This chapter offers a glimpse into a campaign to fight the construction of new immigrant prisons in the state of Arizona. It highlights the strategies and tactics activists used to challenge the state’s capacity to cage, kill, and criminalize poor people of color in the United States. Stopping the expansion of prisons is one of many fronts in a larger abolitionist struggle examined throughout this volume. My analysis begins with a consideration of the relationship between identity and political struggle in building social movements. I will then analyze ways in which anti-prison and immigrant rights activists, working together, reimagined community...

    • “Live, Love, and Work” An Interview with Luis Fernandez, August 2010
      (pp. 228-238)
      JENNA LOYD and Luis Fernandez

      Jenna loyd (jl): I’m glad to be talking with you in Arizona at such an important and rapidly changing time. Arizona Senate Bill 1070 just went into effect. Can you give us a sense of where sb1070 fits in the longer history of Arizona and migration politics?

      Luis fernandez (lf): The most important element of sb1070 is the intentionality of what’s happening in Arizona. And by this I mean the “self-attrition” strategy.

      There’s the longer history of white supremacy and colonization, of course, but this particular wave started in 2003 or 2004 as part of a very deliberate white supremacist...

  9. Part V Speaking Up! Standing Up!: Local Struggles against Walls and Cages

    • A Politics for Our Time? Organizing against Jails
      (pp. 241-252)

      This chapter is about a community-led effort in a town in New York state to advocate for people held in our county jail. Under the auspices of the local naacp, civil rights activists, formerly incarcerated people, local students, and other community members came together to form a coalition to stop abusive and neglectful health care at the jail. As the coalition expanded, we noticed that the jail is also used for detained immigrants. We took tentative steps to form a coalition with groups that were working to end U.S. imperialism and the abuse of people held in U.S. custody both...

    • “A Prison Is Not a Home” Notes from the Campaign to End Immigrant Family Detention
      (pp. 253-265)

      While mainstream American history understands the internment of Japanese families during World War II as a lapse, a paranoid moment pardoned by the anxieties of war, the war on terror has exhumed and institutionalized these practices to round up a new group of supposed enemies: immigrant and asylum-seeking families. Beginning in March 2001, the Immigration and Naturalization Service (ins) began to hold families in a former nursing home in Berks County, Pennsylvania. In 2006, Immigration and Customs Enforcement (ice), part of the Department of Homeland Security (dhs), expanded family detention to the T. Don Hutto Correction Center in Taylor, Texas....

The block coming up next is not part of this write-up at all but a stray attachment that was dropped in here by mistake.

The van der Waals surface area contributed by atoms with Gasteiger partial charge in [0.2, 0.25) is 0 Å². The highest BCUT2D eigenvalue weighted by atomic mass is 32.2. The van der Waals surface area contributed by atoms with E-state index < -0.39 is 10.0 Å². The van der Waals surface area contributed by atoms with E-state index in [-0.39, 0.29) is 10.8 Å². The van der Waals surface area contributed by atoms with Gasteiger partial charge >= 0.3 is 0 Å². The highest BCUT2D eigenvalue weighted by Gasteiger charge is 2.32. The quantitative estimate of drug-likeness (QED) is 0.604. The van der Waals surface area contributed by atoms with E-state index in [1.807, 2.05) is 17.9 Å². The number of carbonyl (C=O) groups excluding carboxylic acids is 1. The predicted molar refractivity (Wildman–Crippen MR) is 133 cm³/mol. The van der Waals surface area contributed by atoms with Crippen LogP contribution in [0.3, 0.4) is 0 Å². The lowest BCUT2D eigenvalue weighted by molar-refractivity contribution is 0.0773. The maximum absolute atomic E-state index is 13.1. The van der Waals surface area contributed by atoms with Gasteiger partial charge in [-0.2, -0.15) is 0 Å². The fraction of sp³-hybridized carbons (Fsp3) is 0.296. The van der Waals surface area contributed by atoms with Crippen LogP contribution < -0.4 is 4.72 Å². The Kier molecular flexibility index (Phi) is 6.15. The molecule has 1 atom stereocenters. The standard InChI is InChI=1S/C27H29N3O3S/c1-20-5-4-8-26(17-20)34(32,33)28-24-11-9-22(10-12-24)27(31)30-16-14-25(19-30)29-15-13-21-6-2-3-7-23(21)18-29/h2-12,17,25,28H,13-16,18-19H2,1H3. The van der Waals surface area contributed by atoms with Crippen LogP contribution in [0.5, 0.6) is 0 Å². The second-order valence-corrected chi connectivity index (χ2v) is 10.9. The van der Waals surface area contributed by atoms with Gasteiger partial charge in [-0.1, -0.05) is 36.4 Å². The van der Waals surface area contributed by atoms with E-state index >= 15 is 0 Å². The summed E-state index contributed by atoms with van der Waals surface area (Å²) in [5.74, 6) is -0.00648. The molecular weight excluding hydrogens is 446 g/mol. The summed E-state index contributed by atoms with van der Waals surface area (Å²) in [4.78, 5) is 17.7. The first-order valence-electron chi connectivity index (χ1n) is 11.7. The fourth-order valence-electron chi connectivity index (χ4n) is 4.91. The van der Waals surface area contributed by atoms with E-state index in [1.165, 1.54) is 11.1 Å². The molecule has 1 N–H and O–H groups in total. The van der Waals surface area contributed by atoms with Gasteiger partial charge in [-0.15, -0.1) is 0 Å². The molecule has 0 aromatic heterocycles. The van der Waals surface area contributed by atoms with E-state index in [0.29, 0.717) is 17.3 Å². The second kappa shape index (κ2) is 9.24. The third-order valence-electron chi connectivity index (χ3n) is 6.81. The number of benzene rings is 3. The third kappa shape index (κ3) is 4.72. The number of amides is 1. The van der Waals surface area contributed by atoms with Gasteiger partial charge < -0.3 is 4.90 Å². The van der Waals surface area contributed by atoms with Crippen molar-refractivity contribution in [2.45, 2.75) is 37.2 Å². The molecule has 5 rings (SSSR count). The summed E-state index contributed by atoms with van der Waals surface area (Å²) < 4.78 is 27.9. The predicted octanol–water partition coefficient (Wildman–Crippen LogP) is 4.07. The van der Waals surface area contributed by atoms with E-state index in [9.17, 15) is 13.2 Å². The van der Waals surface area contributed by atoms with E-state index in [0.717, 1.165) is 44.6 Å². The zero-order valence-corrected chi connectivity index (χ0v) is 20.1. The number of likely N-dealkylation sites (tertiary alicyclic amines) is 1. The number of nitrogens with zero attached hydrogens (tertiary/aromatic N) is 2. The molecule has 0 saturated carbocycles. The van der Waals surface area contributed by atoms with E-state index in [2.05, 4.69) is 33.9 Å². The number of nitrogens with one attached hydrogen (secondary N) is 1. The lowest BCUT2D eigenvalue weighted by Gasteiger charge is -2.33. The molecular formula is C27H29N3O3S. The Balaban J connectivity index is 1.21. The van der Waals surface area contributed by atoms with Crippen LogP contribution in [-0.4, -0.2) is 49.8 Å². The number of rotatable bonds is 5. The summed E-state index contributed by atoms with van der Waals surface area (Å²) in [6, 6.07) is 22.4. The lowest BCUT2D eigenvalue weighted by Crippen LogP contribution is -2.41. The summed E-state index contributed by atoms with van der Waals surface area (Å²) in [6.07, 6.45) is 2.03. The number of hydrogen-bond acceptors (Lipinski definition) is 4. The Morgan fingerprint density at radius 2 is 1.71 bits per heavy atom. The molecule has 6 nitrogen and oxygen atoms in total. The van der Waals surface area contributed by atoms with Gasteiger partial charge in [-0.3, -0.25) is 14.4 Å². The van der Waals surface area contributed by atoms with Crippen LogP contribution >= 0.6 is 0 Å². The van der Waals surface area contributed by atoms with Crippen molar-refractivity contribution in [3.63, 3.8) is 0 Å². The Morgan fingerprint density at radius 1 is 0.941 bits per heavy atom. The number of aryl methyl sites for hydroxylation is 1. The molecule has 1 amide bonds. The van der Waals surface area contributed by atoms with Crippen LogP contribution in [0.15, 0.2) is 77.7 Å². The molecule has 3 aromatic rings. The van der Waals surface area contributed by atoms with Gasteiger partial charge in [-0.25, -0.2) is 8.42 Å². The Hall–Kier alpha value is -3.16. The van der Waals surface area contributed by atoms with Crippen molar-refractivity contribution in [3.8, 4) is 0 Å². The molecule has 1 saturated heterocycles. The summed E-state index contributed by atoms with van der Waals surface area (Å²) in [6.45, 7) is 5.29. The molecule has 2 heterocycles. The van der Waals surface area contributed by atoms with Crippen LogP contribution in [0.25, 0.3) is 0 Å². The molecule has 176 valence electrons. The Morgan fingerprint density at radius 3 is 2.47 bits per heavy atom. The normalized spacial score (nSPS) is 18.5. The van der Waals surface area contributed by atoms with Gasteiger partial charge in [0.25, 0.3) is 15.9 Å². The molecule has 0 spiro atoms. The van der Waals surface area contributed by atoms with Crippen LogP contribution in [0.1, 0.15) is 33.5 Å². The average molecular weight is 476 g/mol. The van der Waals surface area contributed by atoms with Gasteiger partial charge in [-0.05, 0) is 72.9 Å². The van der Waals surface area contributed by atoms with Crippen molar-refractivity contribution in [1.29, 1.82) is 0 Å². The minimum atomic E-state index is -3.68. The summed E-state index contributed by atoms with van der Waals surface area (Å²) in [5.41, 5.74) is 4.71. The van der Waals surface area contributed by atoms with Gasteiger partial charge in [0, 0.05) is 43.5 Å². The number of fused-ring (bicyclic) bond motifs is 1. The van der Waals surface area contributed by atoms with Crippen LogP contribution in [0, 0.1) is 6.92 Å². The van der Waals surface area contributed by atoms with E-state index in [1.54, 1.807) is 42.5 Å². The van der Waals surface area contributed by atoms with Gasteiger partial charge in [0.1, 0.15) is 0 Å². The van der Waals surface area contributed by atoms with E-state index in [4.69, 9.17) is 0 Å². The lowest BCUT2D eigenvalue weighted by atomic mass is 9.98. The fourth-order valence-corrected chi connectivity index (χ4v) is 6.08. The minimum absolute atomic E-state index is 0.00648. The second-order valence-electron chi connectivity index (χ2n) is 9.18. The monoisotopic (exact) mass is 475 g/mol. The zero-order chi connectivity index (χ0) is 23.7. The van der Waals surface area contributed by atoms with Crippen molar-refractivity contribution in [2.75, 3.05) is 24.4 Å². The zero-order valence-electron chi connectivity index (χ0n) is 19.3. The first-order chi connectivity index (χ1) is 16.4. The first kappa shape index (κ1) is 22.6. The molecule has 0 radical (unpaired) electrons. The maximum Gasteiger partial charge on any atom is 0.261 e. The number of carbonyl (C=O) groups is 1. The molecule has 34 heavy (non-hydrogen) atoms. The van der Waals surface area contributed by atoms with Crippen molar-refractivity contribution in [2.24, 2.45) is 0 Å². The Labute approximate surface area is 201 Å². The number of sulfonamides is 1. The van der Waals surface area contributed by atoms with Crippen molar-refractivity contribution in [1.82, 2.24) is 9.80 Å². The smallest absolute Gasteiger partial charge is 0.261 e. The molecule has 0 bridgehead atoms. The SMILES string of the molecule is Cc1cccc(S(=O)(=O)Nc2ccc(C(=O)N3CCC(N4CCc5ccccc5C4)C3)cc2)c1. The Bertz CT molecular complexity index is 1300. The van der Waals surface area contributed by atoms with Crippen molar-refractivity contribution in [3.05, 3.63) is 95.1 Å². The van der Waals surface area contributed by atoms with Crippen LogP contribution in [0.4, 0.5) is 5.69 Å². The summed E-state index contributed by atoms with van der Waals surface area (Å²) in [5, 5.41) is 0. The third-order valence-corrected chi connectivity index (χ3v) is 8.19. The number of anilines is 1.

• Fighting for the Vote The Struggle against Felon and Immigrant Disenfranchisement
      (pp. 266-276)

      Casting a vote is often considered, perhaps next to military service, to be the premier act of membership in the American polity. Yet there are three groups of adults in the United States who do not have that right: citizens convicted of felony crimes, legal immigrants, and undocumented migrants. The number of adults impacted by this disenfranchisement is significant. Approximately 5.3 million adult citizens have lost the right to vote as a result of state criminal disenfranchisement laws. One-quarter of these individuals are currently serving prison terms for felony crimes, one-third are on probation or parole, and 40 percent are...

    • ¡La Policía, la Migra, la Misma Porquería! Popular Resistance to State Violence
      (pp. 277-284)

      Millions of immigrants, documented and undocumented, rose up fearlessly to confront the state and demand justice and equality on International Workers Day in 2006. They were successful in stopping federal bills that proposed to further criminalize immigrant communities. They inspired students to walk out of schools in support of their communities, and inspired workers to put down their hammers and brooms and pick up picket signs with handwritten slogans like “Legalización Ahora” (Legalization Now) and “Alto a las Redadas” (Stop the Raids).

      The character of the mobilization quickly changed. One week immigrants were confronting the state to demand equal rights,...

  10. Part VI Ending Border Wars: Building Abolitionist Futures